He met Fiona, a girl his own age with hippy-like flowing skirts and long loose hair, at one of these classes and thence began a love-affair that introduced Ashley to sexual intercourse for the first time. He found it a disappointing experience.
“I thought the world was supposed to change,” he complained to Melvin, “I thought there was supposed to be like an explosion and a – I dunno, a feeling of wonder and splendour and …… and well, that it was really great.”
“Yeh, well mate, it is. It is great. Can’t do without it. S’ppose my first time was a bit flat too. Depends on the girl, I think. She has to sorta be well …… you know, erotic or summat.”
Oddly enough, his new non-virgin status seemed to open up other doors for him, and for the first time ever, and thanks largely to Fiona who was a bubbly and charismatic girl, Ashley was able to join-in with his college friends and feel a part of the student peer group to which he adhered. Having Fiona at his side introduced him not only to other students but to the sensation of being a cog in a wheel, a part of a whole, and of having a role to play. He supposed he was probably in love.
“You don’t look like a Maths student,” said Fiona one evening. They were lying on her bed and she traced her fingers slowly over his chest. The room smelt of spunk and cigarettes.
“What does a Maths student look like?” he asked.
“Oh – dunno –sort-of boring. You look more like a poet.”
“What does a poet look like?”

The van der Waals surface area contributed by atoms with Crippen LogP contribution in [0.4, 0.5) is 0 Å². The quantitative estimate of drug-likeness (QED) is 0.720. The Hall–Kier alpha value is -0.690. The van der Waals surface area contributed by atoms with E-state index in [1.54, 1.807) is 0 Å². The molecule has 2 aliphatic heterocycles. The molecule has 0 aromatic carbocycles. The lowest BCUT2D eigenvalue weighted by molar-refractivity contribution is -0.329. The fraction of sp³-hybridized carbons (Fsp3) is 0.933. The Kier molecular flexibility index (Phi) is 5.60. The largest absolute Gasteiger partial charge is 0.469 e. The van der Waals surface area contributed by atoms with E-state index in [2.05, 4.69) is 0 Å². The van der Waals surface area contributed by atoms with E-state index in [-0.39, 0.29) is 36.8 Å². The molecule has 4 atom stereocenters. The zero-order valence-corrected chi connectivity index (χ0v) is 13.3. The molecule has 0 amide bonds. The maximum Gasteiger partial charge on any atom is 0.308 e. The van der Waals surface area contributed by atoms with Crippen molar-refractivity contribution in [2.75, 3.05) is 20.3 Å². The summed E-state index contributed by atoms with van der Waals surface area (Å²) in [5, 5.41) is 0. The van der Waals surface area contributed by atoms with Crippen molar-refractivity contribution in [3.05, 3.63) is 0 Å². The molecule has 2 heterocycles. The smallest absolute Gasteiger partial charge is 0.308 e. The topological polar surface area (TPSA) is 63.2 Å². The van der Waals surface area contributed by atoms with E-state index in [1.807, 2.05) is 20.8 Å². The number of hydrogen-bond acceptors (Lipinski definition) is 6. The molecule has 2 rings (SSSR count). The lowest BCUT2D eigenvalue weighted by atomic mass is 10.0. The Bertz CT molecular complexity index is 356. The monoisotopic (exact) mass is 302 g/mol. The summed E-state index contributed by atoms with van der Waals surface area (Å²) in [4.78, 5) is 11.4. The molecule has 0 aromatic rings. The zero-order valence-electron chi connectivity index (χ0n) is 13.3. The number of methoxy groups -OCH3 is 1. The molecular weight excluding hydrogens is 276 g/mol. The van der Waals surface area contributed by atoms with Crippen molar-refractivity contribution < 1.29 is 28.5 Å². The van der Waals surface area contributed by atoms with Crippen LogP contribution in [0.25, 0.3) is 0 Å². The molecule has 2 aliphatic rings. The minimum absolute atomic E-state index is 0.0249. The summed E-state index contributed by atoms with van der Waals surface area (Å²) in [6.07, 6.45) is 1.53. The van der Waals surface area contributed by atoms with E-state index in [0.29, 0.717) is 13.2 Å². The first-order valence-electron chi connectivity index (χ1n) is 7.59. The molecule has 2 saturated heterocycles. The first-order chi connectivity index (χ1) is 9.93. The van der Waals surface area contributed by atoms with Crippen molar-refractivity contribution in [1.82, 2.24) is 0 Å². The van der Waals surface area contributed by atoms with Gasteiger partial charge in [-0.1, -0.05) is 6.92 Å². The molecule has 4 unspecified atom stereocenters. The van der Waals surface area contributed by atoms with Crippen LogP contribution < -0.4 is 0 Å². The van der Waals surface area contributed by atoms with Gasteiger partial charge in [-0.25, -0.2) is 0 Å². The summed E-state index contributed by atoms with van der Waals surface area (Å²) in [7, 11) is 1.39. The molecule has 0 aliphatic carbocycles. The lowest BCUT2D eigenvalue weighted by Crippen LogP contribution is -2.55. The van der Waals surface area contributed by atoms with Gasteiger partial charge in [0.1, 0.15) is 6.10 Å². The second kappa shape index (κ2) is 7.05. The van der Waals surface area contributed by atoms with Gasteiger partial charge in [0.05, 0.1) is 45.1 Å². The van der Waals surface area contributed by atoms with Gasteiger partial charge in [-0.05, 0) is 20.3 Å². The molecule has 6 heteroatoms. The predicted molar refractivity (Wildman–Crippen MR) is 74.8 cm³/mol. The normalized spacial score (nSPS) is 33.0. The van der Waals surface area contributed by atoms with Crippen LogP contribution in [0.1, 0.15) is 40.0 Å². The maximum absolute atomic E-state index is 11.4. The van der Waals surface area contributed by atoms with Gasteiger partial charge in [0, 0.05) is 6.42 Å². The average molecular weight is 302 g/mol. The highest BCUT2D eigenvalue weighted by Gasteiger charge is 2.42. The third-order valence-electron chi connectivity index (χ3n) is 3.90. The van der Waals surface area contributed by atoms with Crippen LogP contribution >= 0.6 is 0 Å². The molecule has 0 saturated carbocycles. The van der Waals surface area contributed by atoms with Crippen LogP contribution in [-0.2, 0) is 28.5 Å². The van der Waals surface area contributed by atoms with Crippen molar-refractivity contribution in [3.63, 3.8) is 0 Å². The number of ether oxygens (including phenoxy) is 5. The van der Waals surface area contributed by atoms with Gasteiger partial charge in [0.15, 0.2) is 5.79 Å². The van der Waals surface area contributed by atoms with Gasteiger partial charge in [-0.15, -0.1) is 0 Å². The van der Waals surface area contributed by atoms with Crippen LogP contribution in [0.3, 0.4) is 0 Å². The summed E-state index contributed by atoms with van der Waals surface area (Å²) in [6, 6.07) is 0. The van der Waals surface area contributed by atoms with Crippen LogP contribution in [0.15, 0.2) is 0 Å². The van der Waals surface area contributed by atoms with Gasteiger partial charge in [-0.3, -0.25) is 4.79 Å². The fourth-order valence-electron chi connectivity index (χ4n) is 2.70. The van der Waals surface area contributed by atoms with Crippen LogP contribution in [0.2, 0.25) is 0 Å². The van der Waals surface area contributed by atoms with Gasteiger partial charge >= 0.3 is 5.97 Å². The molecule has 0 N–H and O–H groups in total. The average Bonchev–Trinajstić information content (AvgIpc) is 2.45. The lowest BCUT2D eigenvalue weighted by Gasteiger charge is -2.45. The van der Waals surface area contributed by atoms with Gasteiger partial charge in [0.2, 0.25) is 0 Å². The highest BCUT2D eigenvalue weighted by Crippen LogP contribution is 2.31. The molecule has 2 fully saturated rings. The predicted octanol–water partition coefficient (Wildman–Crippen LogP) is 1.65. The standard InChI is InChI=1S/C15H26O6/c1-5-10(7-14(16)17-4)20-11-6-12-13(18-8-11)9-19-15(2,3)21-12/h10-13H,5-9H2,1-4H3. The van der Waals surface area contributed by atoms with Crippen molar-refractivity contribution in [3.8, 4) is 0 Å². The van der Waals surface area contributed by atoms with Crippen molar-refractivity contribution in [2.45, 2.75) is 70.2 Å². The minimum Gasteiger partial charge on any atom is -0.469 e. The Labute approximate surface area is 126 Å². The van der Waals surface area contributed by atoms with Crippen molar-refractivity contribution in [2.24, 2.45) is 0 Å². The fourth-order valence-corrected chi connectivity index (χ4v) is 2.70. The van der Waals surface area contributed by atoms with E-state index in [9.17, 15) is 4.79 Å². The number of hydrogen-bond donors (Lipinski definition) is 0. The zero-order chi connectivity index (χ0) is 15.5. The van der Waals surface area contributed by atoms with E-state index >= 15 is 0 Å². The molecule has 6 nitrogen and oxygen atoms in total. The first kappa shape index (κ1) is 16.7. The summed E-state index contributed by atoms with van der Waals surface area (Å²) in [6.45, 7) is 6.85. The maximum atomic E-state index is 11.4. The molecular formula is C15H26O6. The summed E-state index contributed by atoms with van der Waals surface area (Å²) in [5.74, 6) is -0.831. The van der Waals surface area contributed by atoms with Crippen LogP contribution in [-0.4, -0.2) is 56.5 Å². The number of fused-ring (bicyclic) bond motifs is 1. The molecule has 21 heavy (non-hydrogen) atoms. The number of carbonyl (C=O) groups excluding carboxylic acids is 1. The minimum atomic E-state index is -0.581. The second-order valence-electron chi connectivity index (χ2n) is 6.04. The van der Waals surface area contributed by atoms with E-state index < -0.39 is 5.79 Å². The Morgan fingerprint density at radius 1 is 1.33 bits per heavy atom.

He thought he was going to be pleased with this conversation, particularly in view of Melvin’s comment. He had – years ago now – sensed that his father was disappointed that he was not a big burly chap like himself, and he had been concerned as a young lad that his fair hair was girlish …… but if he looked like a poet, that was okay. He smiled at her in anticipation.
“You look like Rupert Brooke,” continued Fiona, “ethereal, sensitive, beautiful like an archangel.”
“Well, I am ethereal, sensitive and beautiful like an archangel,” he grinned, though he had never heard of Rupert Brooke.
“Yeh – really modest too.”
When he got home to his digs that night he looked Rupert Brooke up on the net: a first World War poet. There was a black and white sepia photo of him – indeed, he was beautiful like an archangel. A finely-chiselled profile gazed out of the side of the page, full of the pain of love and full of an ardour all things lovely. He was beautiful and Ashley could suddenly see how men find men beautiful. Ashley closed the net, stripped off and stood naked in front of the mirror. Frowning slightly as he turned this way and that, he studied his body carefully. He was not tall – five feet nine inches in fact – and he had a pinkish skin that tanned quickly in the English summer to a pleasant pale gold. Without the tan his skin was effeminate. His eyes were light blue-grey. His hair was fair, not quite blonde, and he wore it short in a traditional schoolboy cut, though it was already extremely thin. His pubic hair was slightly darker. He had only recently started to shave, and even now – he was nearly twenty – needed to do so barely once a week. What stubble did grow there was fair and hardly showed. There was not the slightest trace of hair on his chest though a thick crop grew on his lower legs, like a soft down. The jaw-line was oval, the cheek-bones high, the lips full, and he had long thin fingers with immaculately clean nails.
The Man with Green Fingers by Catherine Broughton, is a novel set in Cyprus. Described by leading critics as “brilliantly written” and “a page-turner”, this novel has little do to with gardening, as one might have supposed, and contains a gripping mixture of mystery, adventure, romance and murder. Available on Amazon on Kindle, or can be ordered from most leading book stores and libraries.
Catherine Broughton is English, though born in South Africa. She has travelled a great deal and this is reflected in all her books. She is also an artist and a poet. More about her and her work on http://www.turquoisemoon.co.uk
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